The power brick is fairly small and can be bought with a gigabit ethernet socket in it for a wired connection to your router. Photograph: Samuel Gibbs/The Guardian
  • The 1080p FaceTime HD camera is one of the better built-in webcams and the microphones are great, making for excellent video calls.
  • The speakers are pretty loud, providing a surprising amount of stereo separation and more bass than you’d expect, but are still bested by dedicated desktop speakers.
  • The iMac does not support Spatial Audio with the AirPod Pro or Max headphones, which is available with the iPad and iPhone.

Price

The Apple 24in iMac with M1 chip costs £1,249 with a seven-core GPU, 8GB of RAM, 256GB of storage and two USB 4/Thunderbolt 3 ports and ships from Friday.

The model with an eight-core GPU, two additional USB 3 (USB-C) ports, gigabit ethernet and Touch ID fingerprint scanner on its Magic Keyboard costs £1,449 or £1,649 with 512GB of storage.

Configuring the iMac with 16GB of RAM costs an additional £200.

In comparison, the Intel 21.5in iMac costs from £1,099 and the Intel 27in iMac costs from £1,799. Dell’s Inspiron 24 5000 costs from £639 and the HP 24 All-in-One costs from £500.

Verdict

The bold new 24in iMac is a big upgrade in almost every way from its predecessor. The burst of colour is refreshing, the screen is bigger and very good indeed, and the M1 chip is powerful and efficient, meaning it runs more or less silently.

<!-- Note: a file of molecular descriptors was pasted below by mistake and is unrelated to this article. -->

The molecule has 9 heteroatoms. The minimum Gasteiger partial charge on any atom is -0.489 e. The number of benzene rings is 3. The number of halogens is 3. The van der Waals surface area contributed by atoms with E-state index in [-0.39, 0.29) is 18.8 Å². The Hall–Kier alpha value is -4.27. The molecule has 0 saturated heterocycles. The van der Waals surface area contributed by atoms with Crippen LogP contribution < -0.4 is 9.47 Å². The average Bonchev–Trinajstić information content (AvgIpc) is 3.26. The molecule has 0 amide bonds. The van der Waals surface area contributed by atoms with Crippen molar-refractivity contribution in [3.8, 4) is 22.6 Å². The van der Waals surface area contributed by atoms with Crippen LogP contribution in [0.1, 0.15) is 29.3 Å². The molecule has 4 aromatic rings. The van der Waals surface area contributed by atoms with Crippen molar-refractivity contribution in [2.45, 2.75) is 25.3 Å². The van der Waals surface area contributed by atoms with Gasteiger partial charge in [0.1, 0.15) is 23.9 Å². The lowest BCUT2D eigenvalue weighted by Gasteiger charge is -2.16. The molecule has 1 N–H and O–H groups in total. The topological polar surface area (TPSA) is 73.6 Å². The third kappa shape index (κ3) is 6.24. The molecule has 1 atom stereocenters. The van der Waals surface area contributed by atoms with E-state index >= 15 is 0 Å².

There’s no doubt this is the best 24in all-in-one computer available and one of the very best Macs you can buy. But it is not perfect. The lack of USB-A ports and an SD card slot will mean users require adapters for older gear, but it is the fact that Apple still hasn’t made the iMac height adjustable that is the most irritating. You can buy the 24in iMac with a universal VESA mount so you can add your own adjustable stand. iMacs balanced on third-party height risers, books or reams of paper will remain a common sight for years to come.

Pros: fantastic screen, top-performance, silent operation, good speakers, good web cam and mics, bold colours, super-slim and compact design, optional Touch ID keyboard, Thunderbolt 3/USB-4.

Cons: no USB-A ports, no SD card reader, screen height not adjustable, storage and RAM not user upgradable.

apple 24in iMac M1 review
The standard 3.5mm headphone socket is in the left edge of the iMac. Photograph: Samuel Gibbs/The Guardian